Do you need a practical and engaging resource for the NEW Ontario Math Algebra strand? Are you planning for the NEW Grade 8 Ontario Math Curriculum? This editable Google Slide resource is what you need!
This resource is for the Grade 8 DATA strand and covers specific expectations for “D1 Data Literacy." In this resource, students will experience math through engaging real-life questions, storytelling through math, and interactive slides.
5 Google Slide presentations
132 UNIQUE and EDITABLE Google Slides in total
Slides are editable for you to increase student engagement (e.g. you can add your Bitmoji, change the name in the word problem example, add pictures, etc.)
Interactive student slides – value-added questions to assess student understanding. Students can hand in Google Classroom when completed.
Each file starts off with an Opening Engagement Question touching on real-life, practical situations told in a storytelling format.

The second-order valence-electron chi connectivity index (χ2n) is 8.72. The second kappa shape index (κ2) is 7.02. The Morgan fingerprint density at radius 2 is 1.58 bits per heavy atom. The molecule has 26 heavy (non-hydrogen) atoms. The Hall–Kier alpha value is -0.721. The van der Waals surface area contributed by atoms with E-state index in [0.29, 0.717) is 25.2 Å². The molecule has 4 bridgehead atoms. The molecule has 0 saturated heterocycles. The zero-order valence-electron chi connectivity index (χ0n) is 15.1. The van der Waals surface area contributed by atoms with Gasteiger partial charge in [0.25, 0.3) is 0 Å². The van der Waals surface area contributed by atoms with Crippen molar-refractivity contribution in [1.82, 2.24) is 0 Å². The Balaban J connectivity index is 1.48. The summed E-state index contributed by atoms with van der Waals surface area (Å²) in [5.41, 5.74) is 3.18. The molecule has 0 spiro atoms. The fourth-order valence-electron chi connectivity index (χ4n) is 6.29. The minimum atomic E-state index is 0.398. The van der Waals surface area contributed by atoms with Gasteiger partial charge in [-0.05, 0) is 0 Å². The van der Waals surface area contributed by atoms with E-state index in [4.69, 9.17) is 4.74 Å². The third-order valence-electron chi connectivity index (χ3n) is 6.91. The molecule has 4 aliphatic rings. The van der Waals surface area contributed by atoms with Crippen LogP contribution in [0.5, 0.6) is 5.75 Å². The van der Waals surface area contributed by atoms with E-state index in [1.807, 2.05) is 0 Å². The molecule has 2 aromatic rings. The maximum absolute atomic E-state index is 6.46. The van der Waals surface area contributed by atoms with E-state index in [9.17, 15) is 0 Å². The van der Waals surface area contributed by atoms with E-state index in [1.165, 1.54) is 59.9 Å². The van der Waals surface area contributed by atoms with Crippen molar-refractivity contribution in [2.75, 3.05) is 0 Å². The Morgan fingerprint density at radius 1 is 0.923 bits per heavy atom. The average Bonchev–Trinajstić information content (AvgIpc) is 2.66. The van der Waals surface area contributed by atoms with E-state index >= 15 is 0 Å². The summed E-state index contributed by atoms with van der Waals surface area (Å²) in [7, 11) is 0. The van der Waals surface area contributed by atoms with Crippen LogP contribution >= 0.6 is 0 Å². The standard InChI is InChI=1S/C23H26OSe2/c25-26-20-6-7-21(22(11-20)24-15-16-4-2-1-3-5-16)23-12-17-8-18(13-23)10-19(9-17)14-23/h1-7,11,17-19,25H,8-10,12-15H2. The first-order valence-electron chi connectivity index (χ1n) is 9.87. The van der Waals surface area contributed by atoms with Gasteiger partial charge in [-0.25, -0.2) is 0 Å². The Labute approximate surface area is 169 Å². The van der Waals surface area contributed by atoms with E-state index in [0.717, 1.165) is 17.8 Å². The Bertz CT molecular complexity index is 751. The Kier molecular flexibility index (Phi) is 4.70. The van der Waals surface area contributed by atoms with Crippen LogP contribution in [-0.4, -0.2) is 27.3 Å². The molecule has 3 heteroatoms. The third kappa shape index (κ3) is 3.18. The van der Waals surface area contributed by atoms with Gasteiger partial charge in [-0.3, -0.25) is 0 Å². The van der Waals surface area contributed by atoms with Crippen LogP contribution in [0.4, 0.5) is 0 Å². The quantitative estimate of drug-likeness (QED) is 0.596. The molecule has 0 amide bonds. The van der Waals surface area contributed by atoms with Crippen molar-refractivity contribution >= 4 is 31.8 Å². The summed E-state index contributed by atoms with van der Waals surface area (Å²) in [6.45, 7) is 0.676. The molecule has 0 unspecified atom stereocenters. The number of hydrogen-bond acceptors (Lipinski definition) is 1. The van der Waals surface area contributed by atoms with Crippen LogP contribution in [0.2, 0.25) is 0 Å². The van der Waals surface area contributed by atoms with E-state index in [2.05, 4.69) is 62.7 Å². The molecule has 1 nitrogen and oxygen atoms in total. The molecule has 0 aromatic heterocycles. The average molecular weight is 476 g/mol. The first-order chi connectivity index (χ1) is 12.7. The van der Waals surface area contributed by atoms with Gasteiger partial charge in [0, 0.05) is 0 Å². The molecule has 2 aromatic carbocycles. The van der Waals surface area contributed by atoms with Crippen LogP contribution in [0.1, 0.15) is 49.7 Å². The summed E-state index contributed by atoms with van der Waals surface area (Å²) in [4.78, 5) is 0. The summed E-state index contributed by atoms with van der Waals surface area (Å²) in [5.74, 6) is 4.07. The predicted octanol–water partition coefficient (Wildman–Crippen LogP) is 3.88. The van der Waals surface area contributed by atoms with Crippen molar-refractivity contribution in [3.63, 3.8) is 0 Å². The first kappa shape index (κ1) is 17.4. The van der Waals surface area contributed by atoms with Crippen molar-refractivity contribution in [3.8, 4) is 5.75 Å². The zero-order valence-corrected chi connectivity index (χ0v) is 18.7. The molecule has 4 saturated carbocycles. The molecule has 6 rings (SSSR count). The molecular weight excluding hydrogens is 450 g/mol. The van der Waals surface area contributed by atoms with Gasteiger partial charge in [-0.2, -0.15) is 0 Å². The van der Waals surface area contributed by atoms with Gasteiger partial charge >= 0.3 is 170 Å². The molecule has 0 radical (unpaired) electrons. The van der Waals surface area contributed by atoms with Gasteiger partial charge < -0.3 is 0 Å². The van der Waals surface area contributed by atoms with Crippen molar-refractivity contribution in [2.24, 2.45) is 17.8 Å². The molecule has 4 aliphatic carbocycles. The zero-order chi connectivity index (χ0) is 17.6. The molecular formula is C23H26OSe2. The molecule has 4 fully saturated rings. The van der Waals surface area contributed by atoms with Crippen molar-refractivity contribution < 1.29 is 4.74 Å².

Specific expectations that are covered
Google Form Assessment
Titles of sections included:
1. Types of Data (D1.1, D1.2)
2. Types of Graphs (D1.3)
3. Infographics (D1.4)
4. Analyzing Relationships in Graphs (D1.5)
5. Analyzing Data and Drawing Conclusions (D1.6)
6. Google Form Assessment
Specific Expectations covered:
D1.1 identify situations involving one-variable data and situations involving two-variable data, and explain when each type of data is needed
D1.2 collect continuous data to answer questions of interest involving two variables, and organize the data sets as appropriate in a table of values
D1.3 select from among a variety of graphs, including scatter plots, the type of graph best suited to represent various sets of data; display the data in the graphs with proper sources, titles, and labels, and appropriate scales; and justify their choice of graphs
D1.4 create an infographic about a data set, representing the data in appropriate ways, including in tables and scatter plots, and incorporating any other relevant information that helps to tell a story about the data
D1.5 use mathematical language, including the terms “strong”, “weak”, “none”, “positive”, and “negative”, to describe the relationship between two variables for various data sets with and without outliers
D1.6 analyse different sets of data presented in various ways, including in scatter plots and in misleading graphs, by asking and answering questions about the data, challenging preconceived notions, and drawing conclusions, then make convincing arguments and informed decisions
142 Google Slides, 1 Google Form